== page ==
An appeals court Wednesday refused to block a creditor’s collection actions against Righthaven LLC, the Las Vegas newspaper copyright infringement lawsuit filer.
In the latest in a series of legal setbacks for Righthaven, the 9th U.S. Circuit Court of Appeals rejected Righthaven’s “urgent motion” of Sept. 27 that the court stop attorneys for prevailing lawsuit defendant Wayne Hoehn from executing their judgment against Righthaven for $34,045 in legal fees.
Attorneys for Hoehn defeated Righthaven in one of the 275 infringement lawsuits it filed since March 2010 over Las Vegas Review-Journal and Denver Post material.
U.S. District Judge Philip Pro in Las Vegas found Hoehn, a Kentucky resident, was protected by the fair use doctrine of copyright law in posting on a sports betting website an entire R-J column without authorization.
Pro, like other judges in Nevada and Colorado, also found Righthaven lacked standing to sue because — despite its claims of copyright ownership — the R-J actually maintained control of the column at issue.
Because of courtroom defeats at the hands of Hoehn and other defendants, Righthaven’s financial condition has deteriorated.
Its lawsuit settlement revenue is dwindling and it hasn’t filed lawsuits for months while it waits for one or more of the Nevada judges to rule on whether it can sue under an amended lawsuit contract with the Review-Journal.
The amended contract strengthens Righthaven’s ownership claims to the material it sues over.
Righthaven had sought a stay of execution of Hoehn’s attorney’s fee judgment while it appealed both the underlying decision throwing out its suit against Hoehn and the decision awarding Hoehn his attorney’s fees.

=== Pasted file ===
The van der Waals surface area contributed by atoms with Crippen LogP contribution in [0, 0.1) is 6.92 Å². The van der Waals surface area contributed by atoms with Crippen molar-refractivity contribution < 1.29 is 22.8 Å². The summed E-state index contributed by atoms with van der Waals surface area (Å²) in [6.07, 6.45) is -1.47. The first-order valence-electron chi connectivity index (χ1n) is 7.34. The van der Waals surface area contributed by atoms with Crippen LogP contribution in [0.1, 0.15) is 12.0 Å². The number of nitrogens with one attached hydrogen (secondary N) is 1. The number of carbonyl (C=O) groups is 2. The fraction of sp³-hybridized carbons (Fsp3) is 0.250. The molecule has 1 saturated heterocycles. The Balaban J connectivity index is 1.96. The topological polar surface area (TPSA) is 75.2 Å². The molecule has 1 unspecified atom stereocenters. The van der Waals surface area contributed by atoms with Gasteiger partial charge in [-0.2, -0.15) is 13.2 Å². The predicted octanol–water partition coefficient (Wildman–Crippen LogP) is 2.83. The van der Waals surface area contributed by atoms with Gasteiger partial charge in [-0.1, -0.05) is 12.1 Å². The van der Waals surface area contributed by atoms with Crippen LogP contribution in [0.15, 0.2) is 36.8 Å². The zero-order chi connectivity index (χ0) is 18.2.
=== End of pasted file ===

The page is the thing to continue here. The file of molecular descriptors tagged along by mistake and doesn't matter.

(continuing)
Righthaven had argued to the appeals court Sept. 27 that without a stay in the Hoehn case, “Righthaven may be forced to file bankruptcy to protect its intellectual property and propriety assets from seizure and liquidation.”
The company followed up with another urgent motion Oct. 9, saying it was having difficulty obtaining a bond guaranteeing payment of the fees, that it couldn’t allocate cash to obtain a bond and that Hoehn’s attorneys at Randazza Legal Group in Las Vegas were threatening to seize and liquidate Righthaven’s assets, including the very copyrights it sues over. That motion asked that Righthaven be excused from posting a bond.
Hoehn’s attorneys fired back Sunday, accusing the company of fraudulent transfers by paying its CEO, Las Vegas attorney Steven Gibson, and paying outside attorneys to file frivolous appeals and motions in efforts to avoid paying prevailing defendants’ legal fees.
In a short order on Wednesday, the 9th Circuit denied Righthaven’s motion, writing, “Appellant’s emergency motion for stay pending appeal is denied.”
“The briefing schedule established previously shall remain in effect,” the order said.
While not spelled out in the order, the ruling applied to both Righthaven’s motion that the attorney fee judgment be stayed and its request to be excused from posting a bond, Randazza Legal Group attorneys said.
“This ruling by the 9th Circuit is directly relevant to the court’s Sept. 28 order affirming Righthaven’s obligation to post a bond of $34,045.50 by Oct. 28 in order to stay enforcement of Hoehn’s judgment,” the Randazza attorneys wrote in a filing today in Hoehn’s case in federal court in Las Vegas.
A message for comment was placed with Righthaven.
In Wednesday’s order, a two-judge panel of the 9th Circuit cited case law including a U.S. Supreme Court ruling finding federal courts, in weighing whether to stay judgments, must consider factors including whether the stay applicant has made a strong showing it is likely to succeed on the merits; whether the applicant will be irreparably injured absent a stay; whether issuance of the stay will substantially injure the other parties interested in the proceeding and where the public interest lies.
The court also cited one of its own rulings on factors to be weighed by district courts in ruling on requests for preliminary injunctions.